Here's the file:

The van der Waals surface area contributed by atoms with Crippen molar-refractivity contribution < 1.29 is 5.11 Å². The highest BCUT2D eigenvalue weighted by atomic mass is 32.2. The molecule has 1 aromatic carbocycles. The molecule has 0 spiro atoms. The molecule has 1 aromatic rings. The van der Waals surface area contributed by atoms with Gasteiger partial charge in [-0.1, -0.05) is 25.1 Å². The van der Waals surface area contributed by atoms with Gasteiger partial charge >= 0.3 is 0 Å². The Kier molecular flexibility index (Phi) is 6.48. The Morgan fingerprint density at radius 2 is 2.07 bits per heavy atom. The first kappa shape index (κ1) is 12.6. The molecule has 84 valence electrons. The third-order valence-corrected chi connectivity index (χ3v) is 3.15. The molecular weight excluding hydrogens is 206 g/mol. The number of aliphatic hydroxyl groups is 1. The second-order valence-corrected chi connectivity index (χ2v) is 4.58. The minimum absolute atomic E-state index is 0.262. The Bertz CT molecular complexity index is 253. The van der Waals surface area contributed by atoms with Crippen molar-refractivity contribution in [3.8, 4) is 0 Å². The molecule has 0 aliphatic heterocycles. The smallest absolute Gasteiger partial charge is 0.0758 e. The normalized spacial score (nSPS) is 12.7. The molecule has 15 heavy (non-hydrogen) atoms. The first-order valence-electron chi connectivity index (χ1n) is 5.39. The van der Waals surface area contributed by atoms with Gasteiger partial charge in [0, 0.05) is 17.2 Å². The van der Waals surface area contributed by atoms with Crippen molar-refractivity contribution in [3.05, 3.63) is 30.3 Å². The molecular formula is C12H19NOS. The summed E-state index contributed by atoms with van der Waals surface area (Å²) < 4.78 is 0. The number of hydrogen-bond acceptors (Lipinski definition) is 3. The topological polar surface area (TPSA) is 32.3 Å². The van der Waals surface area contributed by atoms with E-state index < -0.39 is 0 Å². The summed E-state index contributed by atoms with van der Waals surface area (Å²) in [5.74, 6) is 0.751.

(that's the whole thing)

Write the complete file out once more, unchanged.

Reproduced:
The van der Waals surface area contributed by atoms with Crippen molar-refractivity contribution < 1.29 is 5.11 Å². The highest BCUT2D eigenvalue weighted by atomic mass is 32.2. The molecule has 1 aromatic carbocycles. The molecule has 0 spiro atoms. The molecule has 1 aromatic rings. The van der Waals surface area contributed by atoms with Gasteiger partial charge in [-0.1, -0.05) is 25.1 Å². The van der Waals surface area contributed by atoms with Gasteiger partial charge >= 0.3 is 0 Å². The Kier molecular flexibility index (Phi) is 6.48. The Morgan fingerprint density at radius 2 is 2.07 bits per heavy atom. The first kappa shape index (κ1) is 12.6. The molecule has 84 valence electrons. The third-order valence-corrected chi connectivity index (χ3v) is 3.15. The molecular weight excluding hydrogens is 206 g/mol. The number of aliphatic hydroxyl groups is 1. The second-order valence-corrected chi connectivity index (χ2v) is 4.58. The minimum absolute atomic E-state index is 0.262. The Bertz CT molecular complexity index is 253. The van der Waals surface area contributed by atoms with Crippen molar-refractivity contribution in [3.8, 4) is 0 Å². The molecule has 0 aliphatic heterocycles. The smallest absolute Gasteiger partial charge is 0.0758 e. The normalized spacial score (nSPS) is 12.7. The molecule has 15 heavy (non-hydrogen) atoms. The first-order valence-electron chi connectivity index (χ1n) is 5.39. The van der Waals surface area contributed by atoms with Gasteiger partial charge in [0, 0.05) is 17.2 Å². The van der Waals surface area contributed by atoms with Crippen molar-refractivity contribution in [3.05, 3.63) is 30.3 Å². The molecular formula is C12H19NOS. The summed E-state index contributed by atoms with van der Waals surface area (Å²) < 4.78 is 0. The number of hydrogen-bond acceptors (Lipinski definition) is 3. The topological polar surface area (TPSA) is 32.3 Å². The van der Waals surface area contributed by atoms with E-state index < -0.39 is 0 Å². The summed E-state index contributed by atoms with van der Waals surface area (Å²) in [5.74, 6) is 0.751.